The appellant has cited several instances wherein courts have held mandamus the appropriate remedy to secure a refund of moneys paid in error or excessive fees charged, but the cases cited were against municipal corporations, or officers who were the custodians of the moneys paid, with power to disburse the same. If the appellant had taken advantage of the provisions of section 253 of article 16 for a re-adjustment of unused fees, the situation before us never would have arisen. Bigelow on Estoppel (6th Ed.), 710.
The appellant also contends that the tax or license imposed by section 251 of article 56 of the Code is unreasonable and is a burden upon interstate commerce. If this is true, it is likewise a burden upon intrastate commerce, as the license fees are chargeable to residents and non-residents alike, and do not, therefore, offend against the provisions of the equal protection clause of the Constitution of the United States (Fourteenth Amendment). Power Mfg. Co. v. Saunders, 274 U.S. 490; Hendrick v. Maryland, 235 U.S. 610.
It has been held by the Supreme Court of the United States in Buck v. Kuykendall, 267 U.S. 307, and in Bush v. Maloy, 267 U.S. 323, 69 L.Ed. 627, that a state cannot refuse one engaged in interstate transportation the right or privilege to use the state roads, but in the former case it says: "It may impose fees with a view both to raising funds to defray the cost of supervision and maintenance, and to obtaining compensation for the use of the road facilities provided"; and in Kane v. New Jersey, 242 U.S. 160, the Court said: "It is clearly within the discretion of the state to determine whether the compensation for the use of its highways by automobile shall be determined by way of a fee payable annually or semi-annually, or by a toll based on mileage, or otherwise." And in Hendrick v. Maryland, supra, p. 624, the Court says: "In view of the many decisions of this court there can be no serious doubt that where a state at its own expense furnishes special facilities for the use of those engaged in commerce, interstate as well as domestic, it may exact compensation therefor. The amount of the charges and the method of collection are primarily for determination by the state itself, and as long as they are reasonable and are fixed according to some uniform, fair and practical standard, they constitute no burden on interstate commerce." See also Clark v. Poor, 274 U.S. 554.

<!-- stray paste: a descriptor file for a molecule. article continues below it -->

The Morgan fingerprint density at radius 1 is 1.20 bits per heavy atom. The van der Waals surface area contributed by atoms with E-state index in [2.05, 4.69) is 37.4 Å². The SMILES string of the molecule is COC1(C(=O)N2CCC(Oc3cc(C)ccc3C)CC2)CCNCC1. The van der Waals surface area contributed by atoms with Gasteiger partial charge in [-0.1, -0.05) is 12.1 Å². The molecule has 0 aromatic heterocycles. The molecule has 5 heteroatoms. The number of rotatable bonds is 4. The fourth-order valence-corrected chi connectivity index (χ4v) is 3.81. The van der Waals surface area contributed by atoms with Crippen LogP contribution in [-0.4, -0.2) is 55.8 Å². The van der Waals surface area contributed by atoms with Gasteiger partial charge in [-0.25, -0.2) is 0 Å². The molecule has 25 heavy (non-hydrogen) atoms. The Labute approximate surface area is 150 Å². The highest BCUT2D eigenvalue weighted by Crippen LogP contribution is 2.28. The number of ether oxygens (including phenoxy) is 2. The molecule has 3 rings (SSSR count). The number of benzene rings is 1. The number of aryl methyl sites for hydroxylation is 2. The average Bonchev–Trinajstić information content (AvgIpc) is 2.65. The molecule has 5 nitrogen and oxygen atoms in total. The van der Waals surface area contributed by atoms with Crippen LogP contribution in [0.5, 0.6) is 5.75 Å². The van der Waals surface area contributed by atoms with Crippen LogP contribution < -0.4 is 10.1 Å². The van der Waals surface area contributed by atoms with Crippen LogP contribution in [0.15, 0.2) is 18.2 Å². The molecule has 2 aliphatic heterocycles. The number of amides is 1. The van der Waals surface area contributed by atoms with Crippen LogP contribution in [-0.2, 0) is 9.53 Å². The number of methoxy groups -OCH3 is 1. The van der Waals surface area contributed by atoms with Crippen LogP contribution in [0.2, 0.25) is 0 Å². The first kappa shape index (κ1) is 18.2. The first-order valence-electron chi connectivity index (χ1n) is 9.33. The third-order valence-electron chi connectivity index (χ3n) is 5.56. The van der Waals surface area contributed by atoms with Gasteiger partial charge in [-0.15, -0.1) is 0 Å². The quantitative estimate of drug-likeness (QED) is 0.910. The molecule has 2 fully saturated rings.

The appellant cites at length an opinion of Judge Ulman in the Baltimore City Court, in a suit between the parties to this case, wherein he held that a mandamus should issue to compel the Motor Vehicle Commissioner to accept an amount calculated upon the actual number of passenger seat miles to be traveled for the last few weeks of the year 1925, instead of for six months from July first. That case was not appealed to this Court, and presents a question not now before us.
Because we are of the opinion that the writ of mandamus issued against the appellee would be in effect a judgment against the State, and the petition does not allege facts from which we can assume the license fees to be a burden on interstate commerce, the order appealed from should be affirmed.
Order affirmed, with costs to the appellee.